ALBUQUERQUE, N.M. — Joey Wimmer, area director of the Fuddruckers restaurants, saw it as an omen.
“They assigned us a preparation time of 5:05 p.m.,” he said, pointing out that the numbers are also the area code for much of New Mexico. “We were a shoo-in to win.”
And they did.
Fuddruckers’ was the very last burger sampled by the panel of four judges and was named as having the best green chile cheeseburger at this year’s New Mexico State Fair Green Chile Cheeseburger Challenge, knocking off reigning champion Sadie’s.
The Church Street Grill in Carlsbad came in second; Cowgirl BBQ in Santa Fe, third; and Rockin’ BZ Burgers in Alamogordo – winner of the 2012 competition – was fourth.
This was the first year that the Green Chile Cheeseburger Challenge incorporated a Peoples’ Choice award, which was based on public balloting after taste samples were passed out. That award went to the Bisti Grille in Thoreau.
According to Wimmer, the burger prepared for the State Fair judges is the Fudd 66 burger, “which is the most popular burger served in the restaurants.” It is made from freshly ground beef with a 24-percent fat content and cooked on a flat-top grill. “The higher fat content makes the burger more flavorful, and the flat-top grill sears and locks in the natural juices of the meat,” he said.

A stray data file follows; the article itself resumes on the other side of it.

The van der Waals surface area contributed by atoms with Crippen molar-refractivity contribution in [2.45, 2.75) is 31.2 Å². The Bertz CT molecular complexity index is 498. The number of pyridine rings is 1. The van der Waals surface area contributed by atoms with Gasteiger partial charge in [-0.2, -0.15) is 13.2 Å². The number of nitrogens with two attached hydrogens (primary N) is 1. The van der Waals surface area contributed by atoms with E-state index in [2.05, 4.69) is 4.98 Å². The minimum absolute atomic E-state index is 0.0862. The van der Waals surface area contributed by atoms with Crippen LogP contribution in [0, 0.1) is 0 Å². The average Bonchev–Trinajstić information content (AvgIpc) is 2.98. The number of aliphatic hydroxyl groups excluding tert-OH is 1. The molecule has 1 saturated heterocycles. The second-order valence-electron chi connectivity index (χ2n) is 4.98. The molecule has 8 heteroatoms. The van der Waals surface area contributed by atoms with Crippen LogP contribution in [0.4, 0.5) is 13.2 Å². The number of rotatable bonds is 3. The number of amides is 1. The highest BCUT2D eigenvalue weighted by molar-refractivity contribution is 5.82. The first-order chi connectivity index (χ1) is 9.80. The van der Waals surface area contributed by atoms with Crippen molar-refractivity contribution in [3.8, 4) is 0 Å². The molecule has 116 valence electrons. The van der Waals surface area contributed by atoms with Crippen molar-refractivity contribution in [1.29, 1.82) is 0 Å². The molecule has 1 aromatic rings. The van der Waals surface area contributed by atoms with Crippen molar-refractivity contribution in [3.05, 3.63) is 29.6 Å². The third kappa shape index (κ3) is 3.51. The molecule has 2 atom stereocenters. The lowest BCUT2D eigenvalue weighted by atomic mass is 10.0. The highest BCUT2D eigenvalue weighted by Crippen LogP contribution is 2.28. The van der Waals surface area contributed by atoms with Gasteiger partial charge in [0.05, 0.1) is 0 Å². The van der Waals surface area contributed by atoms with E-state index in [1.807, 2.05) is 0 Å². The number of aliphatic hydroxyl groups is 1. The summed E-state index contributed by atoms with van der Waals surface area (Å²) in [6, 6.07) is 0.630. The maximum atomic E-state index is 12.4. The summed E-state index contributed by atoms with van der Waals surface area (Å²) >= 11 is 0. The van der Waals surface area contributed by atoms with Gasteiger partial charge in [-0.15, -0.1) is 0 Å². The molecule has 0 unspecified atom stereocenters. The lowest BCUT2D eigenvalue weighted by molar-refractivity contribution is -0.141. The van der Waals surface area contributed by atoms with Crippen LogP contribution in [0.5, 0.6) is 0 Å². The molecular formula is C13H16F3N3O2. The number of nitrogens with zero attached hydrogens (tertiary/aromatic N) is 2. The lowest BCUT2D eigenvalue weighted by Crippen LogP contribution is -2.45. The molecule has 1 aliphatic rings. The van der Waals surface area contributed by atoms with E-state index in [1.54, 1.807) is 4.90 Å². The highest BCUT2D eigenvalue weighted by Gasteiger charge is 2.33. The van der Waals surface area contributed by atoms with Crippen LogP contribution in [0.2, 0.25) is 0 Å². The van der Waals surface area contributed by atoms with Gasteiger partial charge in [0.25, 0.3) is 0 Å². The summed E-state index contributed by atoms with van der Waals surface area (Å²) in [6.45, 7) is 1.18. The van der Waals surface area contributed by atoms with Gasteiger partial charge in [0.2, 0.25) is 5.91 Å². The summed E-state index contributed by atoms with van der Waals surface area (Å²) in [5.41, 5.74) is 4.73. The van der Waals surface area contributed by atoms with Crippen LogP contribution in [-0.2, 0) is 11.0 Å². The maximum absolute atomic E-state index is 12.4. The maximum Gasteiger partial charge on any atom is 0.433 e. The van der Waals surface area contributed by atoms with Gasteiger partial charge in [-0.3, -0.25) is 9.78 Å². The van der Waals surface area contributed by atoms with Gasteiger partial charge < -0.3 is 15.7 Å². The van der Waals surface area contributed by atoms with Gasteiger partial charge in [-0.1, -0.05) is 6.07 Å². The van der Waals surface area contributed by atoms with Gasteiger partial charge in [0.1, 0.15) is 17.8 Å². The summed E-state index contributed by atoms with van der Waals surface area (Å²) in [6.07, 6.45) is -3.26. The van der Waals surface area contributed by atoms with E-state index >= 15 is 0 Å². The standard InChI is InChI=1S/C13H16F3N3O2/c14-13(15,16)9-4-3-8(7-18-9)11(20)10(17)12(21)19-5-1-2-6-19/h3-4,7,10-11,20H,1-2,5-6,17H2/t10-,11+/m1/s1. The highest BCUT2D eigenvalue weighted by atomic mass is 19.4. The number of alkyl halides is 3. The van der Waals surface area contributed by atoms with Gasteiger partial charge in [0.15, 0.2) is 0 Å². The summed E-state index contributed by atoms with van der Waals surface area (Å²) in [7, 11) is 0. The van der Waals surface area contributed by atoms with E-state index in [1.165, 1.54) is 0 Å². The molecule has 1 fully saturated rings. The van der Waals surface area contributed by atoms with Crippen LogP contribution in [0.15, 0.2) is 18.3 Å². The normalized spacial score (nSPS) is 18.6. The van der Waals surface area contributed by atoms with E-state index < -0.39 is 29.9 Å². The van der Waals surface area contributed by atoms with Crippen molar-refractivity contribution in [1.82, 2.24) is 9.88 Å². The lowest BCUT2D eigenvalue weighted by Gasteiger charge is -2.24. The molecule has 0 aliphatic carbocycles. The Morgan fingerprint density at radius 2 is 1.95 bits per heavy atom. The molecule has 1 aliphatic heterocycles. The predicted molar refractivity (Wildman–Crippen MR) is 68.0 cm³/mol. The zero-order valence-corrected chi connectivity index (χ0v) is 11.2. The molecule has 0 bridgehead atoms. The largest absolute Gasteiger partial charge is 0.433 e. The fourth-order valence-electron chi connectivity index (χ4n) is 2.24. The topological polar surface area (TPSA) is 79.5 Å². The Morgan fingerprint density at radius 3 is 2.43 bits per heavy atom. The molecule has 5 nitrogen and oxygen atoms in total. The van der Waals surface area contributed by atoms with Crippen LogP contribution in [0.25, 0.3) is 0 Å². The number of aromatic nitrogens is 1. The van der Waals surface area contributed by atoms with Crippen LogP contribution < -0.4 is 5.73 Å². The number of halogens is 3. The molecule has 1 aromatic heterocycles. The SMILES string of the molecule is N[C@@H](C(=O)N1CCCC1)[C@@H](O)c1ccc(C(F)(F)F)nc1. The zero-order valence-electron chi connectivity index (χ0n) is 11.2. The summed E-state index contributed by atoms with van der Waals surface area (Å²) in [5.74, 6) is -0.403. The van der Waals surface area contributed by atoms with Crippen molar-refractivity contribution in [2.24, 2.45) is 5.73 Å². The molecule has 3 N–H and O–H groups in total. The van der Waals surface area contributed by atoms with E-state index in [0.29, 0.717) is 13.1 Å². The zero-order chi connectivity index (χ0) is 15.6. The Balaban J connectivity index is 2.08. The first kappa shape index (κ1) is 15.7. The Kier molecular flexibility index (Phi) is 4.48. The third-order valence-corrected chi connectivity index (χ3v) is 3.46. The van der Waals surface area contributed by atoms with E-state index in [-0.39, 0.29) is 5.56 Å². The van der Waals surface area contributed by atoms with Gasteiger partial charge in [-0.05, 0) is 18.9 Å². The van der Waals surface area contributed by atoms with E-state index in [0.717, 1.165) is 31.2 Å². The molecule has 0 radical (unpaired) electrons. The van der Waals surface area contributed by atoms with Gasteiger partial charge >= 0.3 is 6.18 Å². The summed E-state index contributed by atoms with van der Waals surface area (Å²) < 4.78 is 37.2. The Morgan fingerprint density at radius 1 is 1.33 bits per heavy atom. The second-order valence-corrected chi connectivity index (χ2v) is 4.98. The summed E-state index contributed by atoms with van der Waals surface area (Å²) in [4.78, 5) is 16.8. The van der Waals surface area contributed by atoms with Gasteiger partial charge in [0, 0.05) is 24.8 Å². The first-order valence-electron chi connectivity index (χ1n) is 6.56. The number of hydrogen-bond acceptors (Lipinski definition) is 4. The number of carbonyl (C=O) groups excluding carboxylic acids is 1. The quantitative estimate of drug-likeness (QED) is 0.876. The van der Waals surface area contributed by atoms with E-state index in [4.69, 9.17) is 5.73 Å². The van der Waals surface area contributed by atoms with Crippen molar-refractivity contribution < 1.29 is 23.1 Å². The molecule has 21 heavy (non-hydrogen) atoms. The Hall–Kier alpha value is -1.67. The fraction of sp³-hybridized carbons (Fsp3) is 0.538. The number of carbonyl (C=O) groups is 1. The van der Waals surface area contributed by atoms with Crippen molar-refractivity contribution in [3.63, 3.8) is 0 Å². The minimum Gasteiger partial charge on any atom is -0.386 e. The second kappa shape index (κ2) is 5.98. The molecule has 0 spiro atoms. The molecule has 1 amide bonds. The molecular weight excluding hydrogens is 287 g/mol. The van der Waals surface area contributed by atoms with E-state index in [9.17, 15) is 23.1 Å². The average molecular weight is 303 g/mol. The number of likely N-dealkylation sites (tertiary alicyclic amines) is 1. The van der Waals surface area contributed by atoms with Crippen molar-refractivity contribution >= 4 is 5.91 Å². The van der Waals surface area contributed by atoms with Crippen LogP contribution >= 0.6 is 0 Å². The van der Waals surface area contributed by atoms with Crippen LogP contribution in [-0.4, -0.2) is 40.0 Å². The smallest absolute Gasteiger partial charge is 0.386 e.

The burger is topped with roasted Hatch green chiles, melted American cheese and a bit of salt and pepper. It’s placed on a white flour bun that is baked daily at Fuddruckers.
“It’s simple and it’s meant to be simple so it can speak for itself,” Wimmer said.
Each of the participating 11 restaurants was assigned a number so the judges did not know whose burger they were sampling. Each burger was brought in fresh off the grill and presented to the judges for scoring before the next restaurant’s burger was brought in. The judges scored on a 1-10 scale in four separate categories: Balance struck among the meat, bun, chile and other toppings; the distinct flavor and heat of the green chile; if the presentation was visually appealing without being “over the top”; and the skill with which the meat was cooked.
The only hard and fast rule for the restaurants, some of which prepared elaborate offerings, was that the green chile must be from New Mexico.
It doesn’t get much more elaborate than the Ancient Way Cafe in El Morro. It prepared a patty of grass-fed New Mexico beef topped with smoked green chile that was stuffed in a roasted green chile with pico de gallo. Then pepper jack, sharp cheddar and New Mexico quesa fresco cheeses were melted on top. The burger was garnished with red onions, cilantro and tomato, and served in a homemade bun in which Navajo fry bread and a tortilla were fried and bonded together.